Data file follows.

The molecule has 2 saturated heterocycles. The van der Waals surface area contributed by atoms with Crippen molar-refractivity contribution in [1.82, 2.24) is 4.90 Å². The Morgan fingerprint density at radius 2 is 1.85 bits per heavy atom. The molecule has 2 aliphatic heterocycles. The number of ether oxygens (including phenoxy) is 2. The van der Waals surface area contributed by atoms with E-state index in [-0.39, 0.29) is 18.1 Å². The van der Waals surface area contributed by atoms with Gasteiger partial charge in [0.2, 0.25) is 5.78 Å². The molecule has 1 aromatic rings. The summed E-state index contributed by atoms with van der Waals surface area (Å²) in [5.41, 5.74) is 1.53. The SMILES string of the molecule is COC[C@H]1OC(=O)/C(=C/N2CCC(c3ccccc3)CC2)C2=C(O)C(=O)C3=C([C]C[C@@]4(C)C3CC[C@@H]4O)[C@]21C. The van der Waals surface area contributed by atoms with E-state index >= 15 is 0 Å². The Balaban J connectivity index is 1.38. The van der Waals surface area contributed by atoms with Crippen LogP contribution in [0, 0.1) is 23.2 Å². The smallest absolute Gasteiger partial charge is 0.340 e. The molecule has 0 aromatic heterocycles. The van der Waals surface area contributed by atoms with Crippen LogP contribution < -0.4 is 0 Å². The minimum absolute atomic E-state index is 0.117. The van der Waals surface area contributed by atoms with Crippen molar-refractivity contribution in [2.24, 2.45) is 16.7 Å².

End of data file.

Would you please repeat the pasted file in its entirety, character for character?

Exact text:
The molecule has 2 saturated heterocycles. The van der Waals surface area contributed by atoms with Crippen molar-refractivity contribution in [1.82, 2.24) is 4.90 Å². The Morgan fingerprint density at radius 2 is 1.85 bits per heavy atom. The molecule has 2 aliphatic heterocycles. The number of ether oxygens (including phenoxy) is 2. The van der Waals surface area contributed by atoms with E-state index in [-0.39, 0.29) is 18.1 Å². The van der Waals surface area contributed by atoms with Gasteiger partial charge in [0.2, 0.25) is 5.78 Å². The molecule has 1 aromatic rings. The summed E-state index contributed by atoms with van der Waals surface area (Å²) in [5.41, 5.74) is 1.53. The SMILES string of the molecule is COC[C@H]1OC(=O)/C(=C/N2CCC(c3ccccc3)CC2)C2=C(O)C(=O)C3=C([C]C[C@@]4(C)C3CC[C@@H]4O)[C@]21C. The van der Waals surface area contributed by atoms with E-state index >= 15 is 0 Å². The Balaban J connectivity index is 1.38. The van der Waals surface area contributed by atoms with Crippen LogP contribution in [0, 0.1) is 23.2 Å². The smallest absolute Gasteiger partial charge is 0.340 e. The molecule has 0 aromatic heterocycles. The van der Waals surface area contributed by atoms with Crippen LogP contribution < -0.4 is 0 Å². The minimum absolute atomic E-state index is 0.117. The van der Waals surface area contributed by atoms with Crippen molar-refractivity contribution in [2.24, 2.45) is 16.7 Å².